The costumes, the markedly garish colours, the flounces and lace of the girls' dresses - these are all similarly elaborate, while the children's exaggerated coiffeurs contrast with the governess's simply braided hair.
Despite the inclusion of an elaborately framed ceremonial portrait, used here to stress the family's pretensions to gentility, this is clearly a middle-class - not an aristocratic - interior, with belongings crammed indiscriminately into a relatively small space.
The governess may stand apart from this rampant materialism, but she is not solely a victim. The proud, controlled demeanour with which she faces her accusers suggests that she has the character to withstand this attack on her virtue, even if it results in dismissal.
At first sight, this small-scale painting appears almost like a photograph, with its clarity of colours and frozen dramatic action. Yet the sketchy handling, with the brushwork visible throughout, offers a contrast to the more "finished" appearance that was more usual in this period.
Social and historical background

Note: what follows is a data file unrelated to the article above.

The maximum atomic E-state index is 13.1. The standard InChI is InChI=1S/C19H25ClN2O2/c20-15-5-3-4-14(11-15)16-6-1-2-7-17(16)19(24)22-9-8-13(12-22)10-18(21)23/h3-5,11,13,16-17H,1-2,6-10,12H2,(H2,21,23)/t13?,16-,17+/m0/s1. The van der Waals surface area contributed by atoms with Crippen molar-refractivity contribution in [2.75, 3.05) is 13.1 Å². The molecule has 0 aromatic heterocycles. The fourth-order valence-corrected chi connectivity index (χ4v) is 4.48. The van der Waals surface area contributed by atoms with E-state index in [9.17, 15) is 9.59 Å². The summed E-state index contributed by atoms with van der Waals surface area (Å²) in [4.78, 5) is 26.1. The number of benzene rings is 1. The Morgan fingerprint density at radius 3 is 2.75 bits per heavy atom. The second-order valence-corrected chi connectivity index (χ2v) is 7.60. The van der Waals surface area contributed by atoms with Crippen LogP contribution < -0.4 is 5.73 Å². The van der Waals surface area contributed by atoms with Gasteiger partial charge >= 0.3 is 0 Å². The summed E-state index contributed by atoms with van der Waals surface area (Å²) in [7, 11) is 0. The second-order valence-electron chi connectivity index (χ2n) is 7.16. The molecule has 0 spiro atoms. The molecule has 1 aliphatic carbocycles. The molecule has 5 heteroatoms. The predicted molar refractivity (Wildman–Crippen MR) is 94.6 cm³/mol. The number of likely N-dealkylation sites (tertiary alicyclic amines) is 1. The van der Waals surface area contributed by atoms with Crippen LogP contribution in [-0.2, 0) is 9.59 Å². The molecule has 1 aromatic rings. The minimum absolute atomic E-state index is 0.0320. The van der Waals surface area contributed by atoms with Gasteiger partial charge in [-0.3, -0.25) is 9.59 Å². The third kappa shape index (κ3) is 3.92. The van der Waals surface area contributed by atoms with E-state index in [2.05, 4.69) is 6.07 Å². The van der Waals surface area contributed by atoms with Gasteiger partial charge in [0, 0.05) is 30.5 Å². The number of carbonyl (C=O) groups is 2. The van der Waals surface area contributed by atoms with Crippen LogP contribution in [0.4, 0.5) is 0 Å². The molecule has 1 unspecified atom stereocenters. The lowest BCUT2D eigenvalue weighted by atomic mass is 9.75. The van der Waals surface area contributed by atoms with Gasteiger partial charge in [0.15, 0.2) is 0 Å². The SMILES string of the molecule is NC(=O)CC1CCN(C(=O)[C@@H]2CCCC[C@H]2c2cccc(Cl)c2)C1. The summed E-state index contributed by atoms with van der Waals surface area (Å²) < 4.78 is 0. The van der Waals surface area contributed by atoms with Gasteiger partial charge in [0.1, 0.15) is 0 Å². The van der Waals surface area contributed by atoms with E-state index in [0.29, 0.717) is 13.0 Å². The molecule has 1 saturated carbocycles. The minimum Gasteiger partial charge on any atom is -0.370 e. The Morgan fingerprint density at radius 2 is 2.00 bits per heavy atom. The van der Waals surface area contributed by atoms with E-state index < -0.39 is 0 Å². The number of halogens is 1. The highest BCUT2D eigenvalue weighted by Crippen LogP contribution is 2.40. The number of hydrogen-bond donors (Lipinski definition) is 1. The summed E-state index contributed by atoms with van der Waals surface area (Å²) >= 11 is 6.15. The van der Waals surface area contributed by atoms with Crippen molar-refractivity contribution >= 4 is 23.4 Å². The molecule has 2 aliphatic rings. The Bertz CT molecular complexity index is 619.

The 1830s and 1840s were a period of major social upheaval, during which reformers, such as the Earl of Shaftesbury, sought to introduce legislation to protect working people. The number of domestic servants increased dramatically in line with the rise of the middle classes, and their treatment became a topical issue. The arbitrary differences between rich and poor, expressed cogently in this painting, also began to exercise writers, perhaps most notably Charles Dickens. Artists began to portray the servant as a victim of employers and of society as a whole. The sufferings of governesses became a particular point of interest. The genteel, well-educated but poor governess, forced by circumstance to work for an uncongenial employer, became a major theme in English art and literature in the 1840s and 1850s, when it was a mark of social prestige to employ one.